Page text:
“It’s amazing that humans exist. For life to start on Earth, we needed everything to be just right.” 1
It is an amazing feat, that everything came together just right: temperature, gravity, oxygen, and water, making life for humans possible on earth. Was it an accident, was it the “will of God,” or was it good programming?
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“The theory of parallel worlds, or the multiverse, posits an infinite number of realities with an infinite number of possibilities within them. Picture the floors of an apartment building. Universes are part of the multiverse much like floors are part of the building—they share a common layout, but each is distinct, and they’ll contain different things…
“The theory has all sorts of crazy implications for the meaning of life. But if there really are multiple universes, why did they come about? How come there are so many?” 2
Indeed, however you look at it, the question of our origins is fascinating. And it’s a fair test for open-mindedness to notice how we react to these questions. It’s easy to close down when confronted by crazy—in our view—ideas that run counter to what we currently believe. Travel back a few centuries and imagine the initial responses to someone’s proposal that the earth was in fact round, not flat. “Prove it!” was the outcry. And, back at that time, proof was impossible to provide. Here we are again, prompted by technology, facing another crisis of perception and belief: Where did we come from and why, and who or what created the conditions for life as we know it on planet earth?
Again, it’s impossible to prove anything… at the moment. But there did come a moment back then when someone did prove that the earth was round. Perhaps humanity is nearing another break through, when we will discover and prove beyond dispute what/who made us and this world, and what our purpose is.
In the meantime—because it’s probably not healthy to hold our breath waiting for the answers—why not adopt whatever belief serves us best and live with enthusiasm? It may seem dismissive to suggest this but what difference does it really make? The arguments stimulate ideas and passions but so what? We could waste a sunny day (or an entire life) roaming around in our heads!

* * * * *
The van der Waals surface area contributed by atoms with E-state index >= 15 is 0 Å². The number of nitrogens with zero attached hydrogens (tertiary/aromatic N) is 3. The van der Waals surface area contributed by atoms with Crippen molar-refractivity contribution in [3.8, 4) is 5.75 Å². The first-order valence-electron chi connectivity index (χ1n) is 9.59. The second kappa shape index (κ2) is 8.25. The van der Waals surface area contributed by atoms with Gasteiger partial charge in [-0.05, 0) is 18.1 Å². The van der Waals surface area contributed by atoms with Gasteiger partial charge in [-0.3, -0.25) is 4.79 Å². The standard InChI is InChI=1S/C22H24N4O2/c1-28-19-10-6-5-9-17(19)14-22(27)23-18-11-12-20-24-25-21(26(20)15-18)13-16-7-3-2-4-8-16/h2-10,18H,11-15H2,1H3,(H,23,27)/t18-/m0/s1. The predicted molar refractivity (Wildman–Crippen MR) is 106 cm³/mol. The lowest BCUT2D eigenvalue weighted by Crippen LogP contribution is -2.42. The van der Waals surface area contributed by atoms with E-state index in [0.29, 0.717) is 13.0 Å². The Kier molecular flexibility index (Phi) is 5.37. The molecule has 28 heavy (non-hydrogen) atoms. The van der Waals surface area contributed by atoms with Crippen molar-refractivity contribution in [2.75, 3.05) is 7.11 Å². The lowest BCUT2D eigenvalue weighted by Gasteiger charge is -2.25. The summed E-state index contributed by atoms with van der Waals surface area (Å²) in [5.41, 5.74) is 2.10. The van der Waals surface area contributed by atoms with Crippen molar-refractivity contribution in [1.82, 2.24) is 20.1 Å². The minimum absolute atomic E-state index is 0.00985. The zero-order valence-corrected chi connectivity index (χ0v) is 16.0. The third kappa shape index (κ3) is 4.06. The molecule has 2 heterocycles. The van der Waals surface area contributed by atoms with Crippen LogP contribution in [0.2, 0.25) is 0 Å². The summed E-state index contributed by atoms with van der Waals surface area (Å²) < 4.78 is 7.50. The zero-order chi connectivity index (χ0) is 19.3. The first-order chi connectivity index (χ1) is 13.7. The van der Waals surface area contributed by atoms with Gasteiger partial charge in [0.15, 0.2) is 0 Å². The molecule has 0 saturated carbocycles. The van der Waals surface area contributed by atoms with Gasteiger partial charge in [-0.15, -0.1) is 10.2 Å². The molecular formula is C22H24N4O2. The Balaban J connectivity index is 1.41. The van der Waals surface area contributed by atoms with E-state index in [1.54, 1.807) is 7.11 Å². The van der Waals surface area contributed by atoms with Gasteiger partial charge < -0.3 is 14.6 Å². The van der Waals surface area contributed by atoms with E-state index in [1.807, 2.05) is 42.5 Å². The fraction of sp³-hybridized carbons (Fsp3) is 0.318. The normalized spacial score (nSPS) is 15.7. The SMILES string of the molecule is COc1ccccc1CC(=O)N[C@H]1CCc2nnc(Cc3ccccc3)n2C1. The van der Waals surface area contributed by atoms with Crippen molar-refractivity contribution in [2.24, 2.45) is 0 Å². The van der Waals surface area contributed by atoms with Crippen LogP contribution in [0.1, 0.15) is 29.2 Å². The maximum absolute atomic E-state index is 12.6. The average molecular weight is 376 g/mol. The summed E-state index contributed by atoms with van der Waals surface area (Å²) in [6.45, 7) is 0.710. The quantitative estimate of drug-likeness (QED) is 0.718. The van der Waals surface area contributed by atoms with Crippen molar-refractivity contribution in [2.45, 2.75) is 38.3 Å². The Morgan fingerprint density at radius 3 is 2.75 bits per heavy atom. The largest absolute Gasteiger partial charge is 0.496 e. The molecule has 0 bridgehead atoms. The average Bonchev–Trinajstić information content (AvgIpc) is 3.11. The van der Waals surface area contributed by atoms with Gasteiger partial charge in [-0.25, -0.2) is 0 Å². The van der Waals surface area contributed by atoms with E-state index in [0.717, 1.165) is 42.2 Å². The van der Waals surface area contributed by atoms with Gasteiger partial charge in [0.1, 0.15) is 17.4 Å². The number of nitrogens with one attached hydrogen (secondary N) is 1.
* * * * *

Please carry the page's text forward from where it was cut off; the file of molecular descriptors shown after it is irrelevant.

Here’s another compelling speculation: “… humans have ventured into space, so shouldn’t civilizations elsewhere have also tried space travel? With a billion other galaxies out there, some of which are billions of years older than ours, wouldn’t at least one have mastered space travel? Since Earth has the conditions for life, you’d even expect Earth to have been colonized by an advanced civilization at some point.
“Yet we have found no trace of any other form of intelligent life in the universe. The Fermi Paradox can simply be summed up as—“Where is everybody?”
“This ties back into simulation theory in a few different ways. If life should exist elsewhere but only exists on Earth, that could be evidence that we’re in a simulation. Those behind the simulation chose to simulate life nowhere else, for simplicity, or to see how humans do alone.” 3
Ironically, this argument lends some credence to the ideas in Intelligent Design. Perhaps it needn’t have taken that long to create this program… perhaps seven actual days was enough, especially if years of beta testing had determined the values and coding procedures. So, God (not necessarily the biblical bearded one but a team of programmers) made us for some reason. Research, entertainment, because this is the nature of life, to create more of itself, etc.? Regardless, here we are.
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